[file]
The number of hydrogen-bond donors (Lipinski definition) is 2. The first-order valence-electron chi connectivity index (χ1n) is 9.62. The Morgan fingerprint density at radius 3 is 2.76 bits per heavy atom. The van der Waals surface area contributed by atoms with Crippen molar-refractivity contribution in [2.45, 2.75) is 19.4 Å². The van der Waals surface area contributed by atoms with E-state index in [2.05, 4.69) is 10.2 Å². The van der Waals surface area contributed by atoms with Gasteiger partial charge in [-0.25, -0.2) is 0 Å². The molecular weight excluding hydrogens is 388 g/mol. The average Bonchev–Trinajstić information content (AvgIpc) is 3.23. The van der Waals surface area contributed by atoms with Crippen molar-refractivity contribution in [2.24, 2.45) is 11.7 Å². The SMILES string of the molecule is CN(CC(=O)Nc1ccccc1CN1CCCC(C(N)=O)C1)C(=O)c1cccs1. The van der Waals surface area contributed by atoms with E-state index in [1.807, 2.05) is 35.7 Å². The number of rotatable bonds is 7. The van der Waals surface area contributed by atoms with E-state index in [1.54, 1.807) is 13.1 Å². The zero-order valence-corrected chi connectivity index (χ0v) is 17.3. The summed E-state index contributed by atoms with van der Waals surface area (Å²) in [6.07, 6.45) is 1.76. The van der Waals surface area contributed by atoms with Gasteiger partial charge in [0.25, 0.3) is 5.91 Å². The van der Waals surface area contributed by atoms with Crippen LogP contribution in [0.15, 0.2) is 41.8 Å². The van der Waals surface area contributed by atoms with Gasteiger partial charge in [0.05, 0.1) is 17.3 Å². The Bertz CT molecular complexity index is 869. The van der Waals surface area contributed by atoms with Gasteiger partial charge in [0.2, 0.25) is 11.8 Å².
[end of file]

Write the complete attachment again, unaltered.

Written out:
The number of hydrogen-bond donors (Lipinski definition) is 2. The first-order valence-electron chi connectivity index (χ1n) is 9.62. The Morgan fingerprint density at radius 3 is 2.76 bits per heavy atom. The van der Waals surface area contributed by atoms with Crippen molar-refractivity contribution in [2.45, 2.75) is 19.4 Å². The van der Waals surface area contributed by atoms with E-state index in [2.05, 4.69) is 10.2 Å². The van der Waals surface area contributed by atoms with Gasteiger partial charge in [-0.25, -0.2) is 0 Å². The molecular weight excluding hydrogens is 388 g/mol. The average Bonchev–Trinajstić information content (AvgIpc) is 3.23. The van der Waals surface area contributed by atoms with Crippen molar-refractivity contribution in [2.24, 2.45) is 11.7 Å². The SMILES string of the molecule is CN(CC(=O)Nc1ccccc1CN1CCCC(C(N)=O)C1)C(=O)c1cccs1. The van der Waals surface area contributed by atoms with E-state index in [1.807, 2.05) is 35.7 Å². The number of rotatable bonds is 7. The van der Waals surface area contributed by atoms with E-state index in [1.54, 1.807) is 13.1 Å². The zero-order valence-corrected chi connectivity index (χ0v) is 17.3. The summed E-state index contributed by atoms with van der Waals surface area (Å²) in [6.07, 6.45) is 1.76. The van der Waals surface area contributed by atoms with Gasteiger partial charge in [0.25, 0.3) is 5.91 Å². The van der Waals surface area contributed by atoms with Crippen LogP contribution in [0.15, 0.2) is 41.8 Å². The van der Waals surface area contributed by atoms with Gasteiger partial charge in [0.05, 0.1) is 17.3 Å². The Bertz CT molecular complexity index is 869. The van der Waals surface area contributed by atoms with Gasteiger partial charge in [0.2, 0.25) is 11.8 Å².